"This gives our families hope that they can slow cognitive decline and have more quality time with their loved one before it's in the late stages of Alzheimer's," said Shannon White, chapter executive of the Alzheimer’s Association Greater Kentucky and Southern Indiana.

First, the FDA gave accelerated approval to Aducanumab in summer 2021, under the name brand Aduhelm. This January, the FDA gave accelerated approval to Lecanemab, brand name Leqembi.

They both work by attacking amyloid plaques, at different stages of plaque development. Studies show Leqembi slowed cognitive decline by 27% after 18 months, compared to those who had a placebo. And the FDA said in brain scans, Aduhelm showed to reduce the amount of amyloid plaques. But some experts like neurologist Dr. Andrew Budson think treatments like these are too risky.  

In 2021, he shared his thoughts on Aduhelm. 

"I would not recommend or prescribe this medication. And the reason is that side effects were very common. Approximately 30% of individuals had brain swelling," Budson said. 

New Alzheimer's drug study seeking more diverse volunteers

New Alzheimer's drug study seeking more diverse volunteers

Research efforts try to understand why older Black Americans are twice as likely as older White Americans to have Alzheimer's or other dementia.


Another main criticism — both drugs are costly for patients, costing over $26,000 just for the med. In an op-ed for The Conversation, Todd Golde, who has studied Alzheimer's for over 30 years, noted clinical trials are too expensive and too long.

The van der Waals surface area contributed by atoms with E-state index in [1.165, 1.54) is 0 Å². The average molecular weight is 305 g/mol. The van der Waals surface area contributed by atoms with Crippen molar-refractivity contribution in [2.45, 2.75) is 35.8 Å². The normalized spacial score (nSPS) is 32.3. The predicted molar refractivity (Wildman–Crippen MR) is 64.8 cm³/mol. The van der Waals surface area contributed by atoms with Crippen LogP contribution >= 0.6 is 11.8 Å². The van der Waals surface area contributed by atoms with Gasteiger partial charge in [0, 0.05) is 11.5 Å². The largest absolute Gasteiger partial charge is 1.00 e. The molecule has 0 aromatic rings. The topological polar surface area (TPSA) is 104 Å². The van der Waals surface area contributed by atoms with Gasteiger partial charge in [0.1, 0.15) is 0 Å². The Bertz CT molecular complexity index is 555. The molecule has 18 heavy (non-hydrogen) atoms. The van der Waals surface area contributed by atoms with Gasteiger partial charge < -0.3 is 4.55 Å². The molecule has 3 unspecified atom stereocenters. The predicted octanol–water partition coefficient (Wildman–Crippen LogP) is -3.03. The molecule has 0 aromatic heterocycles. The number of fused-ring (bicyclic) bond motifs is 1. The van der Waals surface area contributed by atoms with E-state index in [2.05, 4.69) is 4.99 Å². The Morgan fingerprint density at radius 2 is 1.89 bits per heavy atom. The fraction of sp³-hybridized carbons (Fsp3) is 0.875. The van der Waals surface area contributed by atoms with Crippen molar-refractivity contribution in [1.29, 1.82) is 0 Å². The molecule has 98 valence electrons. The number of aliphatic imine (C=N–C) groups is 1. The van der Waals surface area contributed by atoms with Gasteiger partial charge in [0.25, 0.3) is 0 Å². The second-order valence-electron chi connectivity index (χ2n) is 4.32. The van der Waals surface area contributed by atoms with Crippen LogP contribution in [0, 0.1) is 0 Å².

He adds it’s difficult for drug manufacturers to justify risking billions of dollars on therapies that may not work. 

Scientists are also trying to figure out timing the start of drug treatments, considering Alzheimer’s can develop 20 years before symptoms show. 

Experts like  Monroe believe the only way to find a cure is to catch the disease before it forms.  

Scientists are now looking for people who have not been diagnosed yet with Alzheimer's in new Leqembi research. It’s called the "Ahead Study." 

"Rather than working to treat symptoms of Alzheimer's disease like memory loss and agitation, is to prevent Alzheimer's disease from its symptoms and trying to delay the actual onset of for Alzheimer's disease," Monroe said. 

Right now, drugs like Aduhelm and Leqembi may only help people who seek treatment as soon as they experience signs of thought or memory loss.  

And a survey from the Alzheimer's Association found 60% of respondents would not see a doctor for signs of mild cognitive impairment.  

For now, doctors say prevention is the best medicine. 

"Continued learning, reading and brain games. And diet and exercise, since cardiovascular health is essential to brain health. Avoiding excess sugars and fats. Exercising to get your heart rate up regularly. And making sure to stay connected and keep your brain active," said Dr. Farshad Fani Marvasti.

Desperate to avoid the same battles her mother fought, Connie Lesko enrolled in a study that tests whether she is at a higher genetic risk for Alzheimer’s. She’ll then have to decide whether to take an experimental drug that’s on the FDA's fast-track for approval later this year. 

"People must participate in clinical trials and not fear them," Lesko said. 

But patients like Pam Montana are long past the point of prevention, making what time, thoughts and memories she has left more valuable than ever.  

"That's really all I want. I just want time," Montana said.